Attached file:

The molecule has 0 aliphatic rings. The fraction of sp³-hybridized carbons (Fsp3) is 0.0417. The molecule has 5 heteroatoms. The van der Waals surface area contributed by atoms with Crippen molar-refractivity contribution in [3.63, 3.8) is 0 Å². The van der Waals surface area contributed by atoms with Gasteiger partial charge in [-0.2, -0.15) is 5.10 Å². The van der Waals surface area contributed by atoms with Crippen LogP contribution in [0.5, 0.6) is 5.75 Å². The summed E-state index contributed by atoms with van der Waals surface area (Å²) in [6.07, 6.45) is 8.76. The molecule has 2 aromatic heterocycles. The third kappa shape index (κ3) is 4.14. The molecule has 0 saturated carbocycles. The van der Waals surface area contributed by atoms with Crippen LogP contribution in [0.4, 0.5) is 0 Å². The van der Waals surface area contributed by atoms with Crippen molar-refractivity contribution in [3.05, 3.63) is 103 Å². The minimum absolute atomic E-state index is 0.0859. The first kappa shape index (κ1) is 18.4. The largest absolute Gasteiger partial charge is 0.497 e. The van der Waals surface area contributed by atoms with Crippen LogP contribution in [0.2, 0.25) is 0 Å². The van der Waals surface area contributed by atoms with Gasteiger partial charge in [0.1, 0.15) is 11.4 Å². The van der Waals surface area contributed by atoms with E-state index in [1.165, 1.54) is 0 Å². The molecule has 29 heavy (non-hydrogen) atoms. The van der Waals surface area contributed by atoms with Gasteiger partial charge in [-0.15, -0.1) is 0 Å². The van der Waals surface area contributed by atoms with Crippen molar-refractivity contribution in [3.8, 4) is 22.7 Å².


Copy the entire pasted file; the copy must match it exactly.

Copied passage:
The molecule has 0 aliphatic rings. The fraction of sp³-hybridized carbons (Fsp3) is 0.0417. The molecule has 5 heteroatoms. The van der Waals surface area contributed by atoms with Crippen molar-refractivity contribution in [3.63, 3.8) is 0 Å². The van der Waals surface area contributed by atoms with Gasteiger partial charge in [-0.2, -0.15) is 5.10 Å². The van der Waals surface area contributed by atoms with Crippen LogP contribution in [0.5, 0.6) is 5.75 Å². The summed E-state index contributed by atoms with van der Waals surface area (Å²) in [6.07, 6.45) is 8.76. The molecule has 2 aromatic heterocycles. The third kappa shape index (κ3) is 4.14. The molecule has 0 saturated carbocycles. The van der Waals surface area contributed by atoms with Crippen LogP contribution in [0.4, 0.5) is 0 Å². The van der Waals surface area contributed by atoms with Crippen molar-refractivity contribution in [3.05, 3.63) is 103 Å². The minimum absolute atomic E-state index is 0.0859. The first kappa shape index (κ1) is 18.4. The largest absolute Gasteiger partial charge is 0.497 e. The van der Waals surface area contributed by atoms with Crippen LogP contribution in [0.2, 0.25) is 0 Å². The van der Waals surface area contributed by atoms with Gasteiger partial charge in [0.1, 0.15) is 11.4 Å². The van der Waals surface area contributed by atoms with E-state index in [1.165, 1.54) is 0 Å². The molecule has 29 heavy (non-hydrogen) atoms. The van der Waals surface area contributed by atoms with Gasteiger partial charge in [-0.15, -0.1) is 0 Å². The van der Waals surface area contributed by atoms with Crippen molar-refractivity contribution in [3.8, 4) is 22.7 Å².